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I have two executable files, whose source like below:

main_a.c

#include "stdio.h"

int main() {
    printf("start to copy\n");
    system("cp -pRf ~/main_b main_b");
    system("cp -pRf ~/main_a main_a");
    printf("done\n");
}

main_b.c

#include "stdio.h"

int main() {
    while (1) {
        printf("i'm b, i'm running\n");
    }
}

gcc -o main_a main_a.c gcc -o main_b main_b.c

then I put main_a and main_b in ~ and ~/test.

I cd in ~/test, running main_b in background like this

./main_b 1>/dev/null &

and run main_a in foreground link this

./main_a; sleep 100

wait a while, unplug the power, then reboot, i get two files whose size is zero and has no content in ~/test.

Anybody knows why?

PS: to ensure file has been replaced, i touch ~/test/main_a and ~/test/main_b two hours ago and watch, then unplug the power.

touch -d "2 hours ago" ~/test/*

share|improve this question
    
whats was the file names which was created with size zero in the directory ~/test – Mantosh Kumar Mar 22 '14 at 10:43
    
What filesystem? Do you run fsck after the power outage? – John Zwinck Mar 22 '14 at 10:45
    
@tmp the same name – Loong Mar 23 '14 at 7:25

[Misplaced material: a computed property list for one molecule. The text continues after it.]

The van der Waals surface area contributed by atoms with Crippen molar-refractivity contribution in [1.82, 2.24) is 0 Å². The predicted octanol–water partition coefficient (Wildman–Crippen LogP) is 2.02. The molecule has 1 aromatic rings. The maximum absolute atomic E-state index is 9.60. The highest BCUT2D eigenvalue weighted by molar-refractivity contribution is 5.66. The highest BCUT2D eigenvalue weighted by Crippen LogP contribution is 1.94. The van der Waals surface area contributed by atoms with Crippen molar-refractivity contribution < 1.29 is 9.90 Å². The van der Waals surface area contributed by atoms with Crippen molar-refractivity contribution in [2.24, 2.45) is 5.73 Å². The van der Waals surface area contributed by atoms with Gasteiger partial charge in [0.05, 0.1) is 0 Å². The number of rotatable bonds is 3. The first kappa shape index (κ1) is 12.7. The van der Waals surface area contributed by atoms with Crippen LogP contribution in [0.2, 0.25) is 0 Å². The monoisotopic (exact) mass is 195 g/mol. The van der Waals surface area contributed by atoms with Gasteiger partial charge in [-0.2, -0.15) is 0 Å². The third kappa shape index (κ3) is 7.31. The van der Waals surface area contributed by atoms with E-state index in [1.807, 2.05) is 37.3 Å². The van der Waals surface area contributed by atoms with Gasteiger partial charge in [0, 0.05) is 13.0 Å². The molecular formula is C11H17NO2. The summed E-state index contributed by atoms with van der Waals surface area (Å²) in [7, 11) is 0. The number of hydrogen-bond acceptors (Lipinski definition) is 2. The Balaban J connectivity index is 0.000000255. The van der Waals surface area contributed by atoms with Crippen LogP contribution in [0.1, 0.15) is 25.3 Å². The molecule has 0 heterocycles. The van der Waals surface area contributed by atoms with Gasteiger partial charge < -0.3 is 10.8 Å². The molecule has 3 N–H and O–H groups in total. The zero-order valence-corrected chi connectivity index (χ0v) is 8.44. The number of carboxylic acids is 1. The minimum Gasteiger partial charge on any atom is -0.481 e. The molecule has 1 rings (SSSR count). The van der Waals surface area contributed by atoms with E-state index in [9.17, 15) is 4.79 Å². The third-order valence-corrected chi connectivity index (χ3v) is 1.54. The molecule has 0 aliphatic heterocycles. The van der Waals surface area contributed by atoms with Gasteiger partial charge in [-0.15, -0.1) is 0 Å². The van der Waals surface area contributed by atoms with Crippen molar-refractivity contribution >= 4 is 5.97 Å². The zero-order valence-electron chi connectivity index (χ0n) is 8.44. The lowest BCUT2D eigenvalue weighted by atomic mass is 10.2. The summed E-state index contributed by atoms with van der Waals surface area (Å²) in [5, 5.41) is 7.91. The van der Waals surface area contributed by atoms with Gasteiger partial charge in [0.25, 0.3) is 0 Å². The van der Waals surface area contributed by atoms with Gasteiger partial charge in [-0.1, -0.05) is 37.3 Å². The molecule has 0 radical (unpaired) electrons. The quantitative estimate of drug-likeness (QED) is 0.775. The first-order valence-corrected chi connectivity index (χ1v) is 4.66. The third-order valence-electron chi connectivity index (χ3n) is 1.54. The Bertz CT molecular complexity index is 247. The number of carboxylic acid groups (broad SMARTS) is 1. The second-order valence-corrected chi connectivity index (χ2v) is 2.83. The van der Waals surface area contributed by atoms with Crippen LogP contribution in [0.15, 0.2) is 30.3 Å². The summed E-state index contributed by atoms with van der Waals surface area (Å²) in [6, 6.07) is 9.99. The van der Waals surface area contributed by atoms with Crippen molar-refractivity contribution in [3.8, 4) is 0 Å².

@Loong: Can you change your first program and instead of "-pRf" flag use "-pR". I think extra 'f' flag in cp command is causing forceful overwrite to these files with them-self and hence making it empty.. – Mantosh Kumar Mar 23 '14 at 7:39
    
@tmp without a 'f' I cannot replacing the running main_b or main_a. My purpose is update them when they are running. – Loong Mar 23 '14 at 13:49

You should check the result code of each system(3).

And I would suggest calling sync(2) at the end of function main in main_a.c

share|improve this answer
    
Results of system(3) are fine. Calling sync(2) can solve the problem! But I still don't understand what happen before powering off. – Loong Mar 24 '14 at 2:59

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